(Moscow) The Kremlin threatened on Wednesday to “extend” the list of foreign companies targeted by “temporary” seizures of assets in Russia, a means of exerting pressure at a time when Westerners are considering using Russian assets frozen in the Russian Federation. ‘foreign.

“If necessary, the list of companies can be extended”, warned the spokesperson for the Russian presidency, Dmitry Peskov.

These remarks come the day after Vladimir Putin signed a decree with a view to taking control of two Western energy groups, the Finnish Fortum and the German Uniper. The Russian president had at the same time threatened to do the same with other companies in countries that would be tempted to seize and use Russian assets abroad.

The European Union is currently seeking to put together a plan to seize hundreds of billions of euros of Russian assets in Europe, although Brussels recognizes that the project is “not simple” from a legal point of view.

The main purpose of the Russian decree “is to establish a compensation fund for the possible application of countermeasures against the ‘illegal expropriation’ of Russian assets abroad”, said Mr. Peskov.

The announced seizures – “ a response to the aggressive actions of unfriendly countries ” – are “ temporary ”, he assured, and aim to “eliminate (potential) risks when the position of unfriendly countries will negatively affect our economy ”.

According to the decree, the Russian subsidiaries of Fortum and Uniper, a former subsidiary of Fortum since nationalized by Berlin after the cessation of Russian gas deliveries are immediately affected by a seizure of their assets in Russia last year.

Rossimushchestvo, the Russian federal agency designated “provisional manager”, clarified that this decree “does not deprive the owners of their property”, but means that “the original owner no longer has the right to make management decisions “.

A spokesperson for the German Finance Ministry said during a press briefing that Berlin “takes note of the decision of the Russian government”. “We must now examine what the concrete consequences are”, he added.

Present in Russia for more than 60 years, Fortum and Uniper had 7,000 employees on its territory at the start of the conflict, with 12 electricity and heat production plants, operating mainly on gas.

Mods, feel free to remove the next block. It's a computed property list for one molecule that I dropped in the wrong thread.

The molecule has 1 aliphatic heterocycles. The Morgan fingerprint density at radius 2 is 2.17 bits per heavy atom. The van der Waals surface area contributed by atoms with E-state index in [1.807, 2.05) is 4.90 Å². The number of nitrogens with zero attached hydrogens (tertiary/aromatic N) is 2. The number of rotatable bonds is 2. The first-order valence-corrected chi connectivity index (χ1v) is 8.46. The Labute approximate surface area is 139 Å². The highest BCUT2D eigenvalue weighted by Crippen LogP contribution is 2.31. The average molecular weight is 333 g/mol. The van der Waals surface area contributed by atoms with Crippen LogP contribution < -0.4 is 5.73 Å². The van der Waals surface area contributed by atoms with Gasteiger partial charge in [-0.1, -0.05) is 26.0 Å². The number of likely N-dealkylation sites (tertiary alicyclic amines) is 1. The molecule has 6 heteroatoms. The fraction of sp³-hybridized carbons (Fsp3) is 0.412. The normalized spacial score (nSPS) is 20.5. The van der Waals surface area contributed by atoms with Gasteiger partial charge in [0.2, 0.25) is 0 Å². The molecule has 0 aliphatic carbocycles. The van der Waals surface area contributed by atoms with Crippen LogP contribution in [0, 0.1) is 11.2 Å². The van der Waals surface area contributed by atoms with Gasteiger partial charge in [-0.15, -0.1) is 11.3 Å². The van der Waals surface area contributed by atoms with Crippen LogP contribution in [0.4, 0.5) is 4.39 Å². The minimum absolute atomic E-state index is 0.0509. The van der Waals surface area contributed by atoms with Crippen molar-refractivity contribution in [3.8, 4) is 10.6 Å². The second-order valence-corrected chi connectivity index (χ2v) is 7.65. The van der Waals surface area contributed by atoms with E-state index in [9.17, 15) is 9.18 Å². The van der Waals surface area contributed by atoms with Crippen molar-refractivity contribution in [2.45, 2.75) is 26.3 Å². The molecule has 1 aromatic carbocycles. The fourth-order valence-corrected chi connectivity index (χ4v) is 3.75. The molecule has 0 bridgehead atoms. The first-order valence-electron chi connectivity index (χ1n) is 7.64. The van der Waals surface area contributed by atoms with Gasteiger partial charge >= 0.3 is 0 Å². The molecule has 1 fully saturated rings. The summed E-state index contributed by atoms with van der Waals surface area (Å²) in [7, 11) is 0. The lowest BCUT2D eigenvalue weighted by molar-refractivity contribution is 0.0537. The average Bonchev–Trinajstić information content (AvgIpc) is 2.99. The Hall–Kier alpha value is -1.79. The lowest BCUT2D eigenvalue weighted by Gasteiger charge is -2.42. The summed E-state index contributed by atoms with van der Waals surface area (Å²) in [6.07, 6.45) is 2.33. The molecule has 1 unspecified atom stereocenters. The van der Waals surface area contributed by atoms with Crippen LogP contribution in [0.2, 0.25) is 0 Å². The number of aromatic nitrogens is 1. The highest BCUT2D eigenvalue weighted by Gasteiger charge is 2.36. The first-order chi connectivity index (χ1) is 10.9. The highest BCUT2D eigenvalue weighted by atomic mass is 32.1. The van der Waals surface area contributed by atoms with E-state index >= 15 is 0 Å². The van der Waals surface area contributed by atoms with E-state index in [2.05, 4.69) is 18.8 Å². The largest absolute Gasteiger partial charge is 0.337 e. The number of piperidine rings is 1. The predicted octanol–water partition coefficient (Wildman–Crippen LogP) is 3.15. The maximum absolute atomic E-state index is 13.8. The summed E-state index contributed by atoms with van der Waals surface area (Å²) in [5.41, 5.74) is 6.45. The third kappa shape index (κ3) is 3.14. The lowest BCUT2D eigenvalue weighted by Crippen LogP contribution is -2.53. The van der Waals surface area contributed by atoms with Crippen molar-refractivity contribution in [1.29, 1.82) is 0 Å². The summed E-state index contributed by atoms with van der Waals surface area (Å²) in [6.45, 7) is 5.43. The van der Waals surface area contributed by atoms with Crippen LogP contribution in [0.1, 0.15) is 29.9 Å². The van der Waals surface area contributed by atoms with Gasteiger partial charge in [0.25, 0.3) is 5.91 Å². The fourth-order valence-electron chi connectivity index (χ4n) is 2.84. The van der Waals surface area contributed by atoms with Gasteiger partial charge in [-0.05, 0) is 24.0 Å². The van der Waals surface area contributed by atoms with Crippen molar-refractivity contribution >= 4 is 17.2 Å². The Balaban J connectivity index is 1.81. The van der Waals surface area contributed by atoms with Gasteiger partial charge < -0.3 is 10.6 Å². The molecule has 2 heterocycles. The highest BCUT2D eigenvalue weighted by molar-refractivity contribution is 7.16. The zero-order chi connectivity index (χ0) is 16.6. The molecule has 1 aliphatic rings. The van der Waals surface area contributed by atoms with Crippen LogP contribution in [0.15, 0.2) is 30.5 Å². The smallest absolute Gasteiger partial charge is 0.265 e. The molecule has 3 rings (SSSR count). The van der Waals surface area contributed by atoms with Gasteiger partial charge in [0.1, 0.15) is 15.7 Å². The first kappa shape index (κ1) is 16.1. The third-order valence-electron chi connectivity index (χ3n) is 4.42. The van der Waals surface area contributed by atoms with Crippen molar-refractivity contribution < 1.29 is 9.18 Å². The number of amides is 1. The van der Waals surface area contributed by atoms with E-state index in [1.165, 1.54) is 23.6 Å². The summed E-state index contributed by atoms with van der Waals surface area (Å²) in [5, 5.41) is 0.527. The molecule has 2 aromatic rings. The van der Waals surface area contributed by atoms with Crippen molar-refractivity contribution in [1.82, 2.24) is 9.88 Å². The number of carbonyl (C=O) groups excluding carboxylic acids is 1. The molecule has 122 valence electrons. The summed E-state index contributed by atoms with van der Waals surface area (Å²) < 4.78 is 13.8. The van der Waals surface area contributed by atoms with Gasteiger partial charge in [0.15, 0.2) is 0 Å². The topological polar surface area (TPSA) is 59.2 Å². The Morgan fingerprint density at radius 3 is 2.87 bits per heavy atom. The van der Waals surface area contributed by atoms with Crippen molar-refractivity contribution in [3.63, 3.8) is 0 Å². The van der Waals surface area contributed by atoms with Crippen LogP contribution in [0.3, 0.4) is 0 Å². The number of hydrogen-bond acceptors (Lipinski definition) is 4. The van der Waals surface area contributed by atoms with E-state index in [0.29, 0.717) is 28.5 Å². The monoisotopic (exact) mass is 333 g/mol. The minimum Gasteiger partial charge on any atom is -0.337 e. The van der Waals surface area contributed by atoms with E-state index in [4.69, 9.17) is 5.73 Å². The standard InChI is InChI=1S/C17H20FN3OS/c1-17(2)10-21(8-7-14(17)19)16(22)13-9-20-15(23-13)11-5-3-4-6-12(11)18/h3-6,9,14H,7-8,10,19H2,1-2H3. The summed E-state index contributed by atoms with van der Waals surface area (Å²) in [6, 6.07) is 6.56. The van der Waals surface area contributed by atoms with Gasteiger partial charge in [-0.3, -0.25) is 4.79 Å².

“At this stage, Fortum has not received official confirmation from the Russian authorities and the company is currently investigating the situation,” the Finnish group responded in a statement on Wednesday.

Fortum said “ not knowing ” concretely “ how (this decree) affects for example (s) its Russian operations or the ongoing divestment process”, started in May 2022, in the wake of the launch of the military offensive in Ukraine .

According to the group, its assets in Russia as of December 31, 2022 represented “1.7 billion euros ($1.9 billion)”. He also has a significant stake in the Russian electricity group TGC-1.

Uniper for its part declared “ currently examining the legal situation ”, stressing that “ Uniper has de facto no longer been able to exercise operational control over Unipro (its Russian subsidiary, Ed) since the end of 2022 ”.

The German group repeated on Wednesday that it had found a potential local buyer of its Russian subsidiary, but this operation “has still not been validated” by the Russian authorities.

The question of the possible seizure by Moscow of the assets of international companies wishing to leave Russia remains a fear for these groups, some of them claiming to remain at present in this country to avoid being accused of premeditated bankruptcy and to lose everything in the process.

In more than a year, the West has frozen more than 300 billion euros in assets of the Russian central bank and Brussels has immobilized in the EU 21.5 billion euros of assets of oligarchs and entities hit by sanctions.

But the option of confiscating these Russian assets to rebuild Ukraine and compensate victims of war crimes, championed by Kyiv, is a legal headache for Westerners.

“It is difficult to find legal means that are acceptable,” Anders Ahnlid, the main project manager in the EU, told AFP at the end of March.